The party led an exhaustive post-mortem on its 2012 election defeat, and concluded that it needed to reach out more to Hispanics, who enjoy increasing clout in presidential elections, if it wanted a shot at reclaiming the White House.
Analysts and observers warn that Trump’s bluster might jeopardize such efforts.
“This has become an area of concern for the Republican Party, even if Trump’s candidacy goes nowhere or he quits,” said Professor Peter Kastor, who chairs the history department at Washington University in St Louis and studies the presidency.
“It doesn’t help the Republican brand.”
Trump has floated the idea of running as a third-party candidate, something that could give Republican strategists nightmares.
The move would recall the challenges of fellow billionaire Ross Perot, who split the Republican vote and helped Bill Clinton win in 1992, and Ralph Nader, who was accused of acting as spoiler in 2000 when George W. Bush narrowly defeated Al Gore.
“Almost every election in the 20th century featured the fear of an out-of-control candidate,” Kastor said. “They’ve never won, but they do have an impact.”
That theory will be tested August 6, when Republicans hold their debut debate.
The Republican field will feature 16 candidates, but Fox News, which broadcasts the debate live, has said only Republicans polling in the top 10 make the stage. If current numbers hold, Trump will be among them.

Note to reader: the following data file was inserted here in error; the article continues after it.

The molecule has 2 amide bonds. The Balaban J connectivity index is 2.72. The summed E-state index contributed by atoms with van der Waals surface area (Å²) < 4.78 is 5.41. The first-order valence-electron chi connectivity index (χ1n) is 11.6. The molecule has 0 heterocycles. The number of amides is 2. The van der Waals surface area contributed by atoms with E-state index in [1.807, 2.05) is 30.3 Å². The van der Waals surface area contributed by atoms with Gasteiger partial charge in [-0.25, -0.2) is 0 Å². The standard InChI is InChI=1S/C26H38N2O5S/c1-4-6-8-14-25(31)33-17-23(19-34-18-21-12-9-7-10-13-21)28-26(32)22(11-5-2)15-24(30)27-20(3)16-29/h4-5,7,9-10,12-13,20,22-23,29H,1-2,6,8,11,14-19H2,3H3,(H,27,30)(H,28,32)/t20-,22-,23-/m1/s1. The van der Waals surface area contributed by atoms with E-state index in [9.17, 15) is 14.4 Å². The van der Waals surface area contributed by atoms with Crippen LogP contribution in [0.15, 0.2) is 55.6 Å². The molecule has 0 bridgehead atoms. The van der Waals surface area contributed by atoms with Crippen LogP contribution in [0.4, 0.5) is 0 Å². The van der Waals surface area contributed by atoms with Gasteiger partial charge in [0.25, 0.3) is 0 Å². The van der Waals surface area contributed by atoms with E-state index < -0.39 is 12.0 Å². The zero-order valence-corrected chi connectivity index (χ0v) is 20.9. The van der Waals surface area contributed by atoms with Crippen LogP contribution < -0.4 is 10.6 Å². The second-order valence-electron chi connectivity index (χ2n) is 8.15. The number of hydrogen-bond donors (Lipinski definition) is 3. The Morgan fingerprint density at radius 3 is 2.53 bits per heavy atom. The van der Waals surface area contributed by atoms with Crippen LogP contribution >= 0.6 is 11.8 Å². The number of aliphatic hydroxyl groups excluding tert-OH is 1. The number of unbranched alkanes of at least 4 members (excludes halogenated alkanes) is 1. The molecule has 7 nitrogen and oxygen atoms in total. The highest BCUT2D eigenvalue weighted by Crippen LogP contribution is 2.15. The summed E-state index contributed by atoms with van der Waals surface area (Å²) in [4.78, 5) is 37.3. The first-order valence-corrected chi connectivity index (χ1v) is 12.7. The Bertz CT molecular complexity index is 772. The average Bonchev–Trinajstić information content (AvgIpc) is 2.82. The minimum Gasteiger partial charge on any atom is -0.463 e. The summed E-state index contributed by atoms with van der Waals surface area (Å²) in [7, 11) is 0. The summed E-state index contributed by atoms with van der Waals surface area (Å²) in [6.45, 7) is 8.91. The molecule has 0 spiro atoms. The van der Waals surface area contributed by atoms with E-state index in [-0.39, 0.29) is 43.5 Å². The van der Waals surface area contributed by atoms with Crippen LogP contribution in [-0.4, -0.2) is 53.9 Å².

With a displayed willingness to eviscerate rival candidates, Trump could be an “enormous” danger in debates, Valliere said.
Other participants “risk losing any ability to control where the debate’s going, because everyone is stuck revolving around Donald Trump,” added Kastor. “The other side of this is that ratings soar.”
Despite being one of the most famous people in America, with enviable business acumen and pledges to get tough on nations like China, Trump will not win the nomination, insisted Karlyn Bowman, a scholar at the American Enterprise Institute, a conservative think tank.
“He just has too many weaknesses.”
In the end, Bowman added, he could eventually bow out by saying, “‘It’s time for me to go back to concentrating on business.'”
Vietnamese women strive to clear war-era mines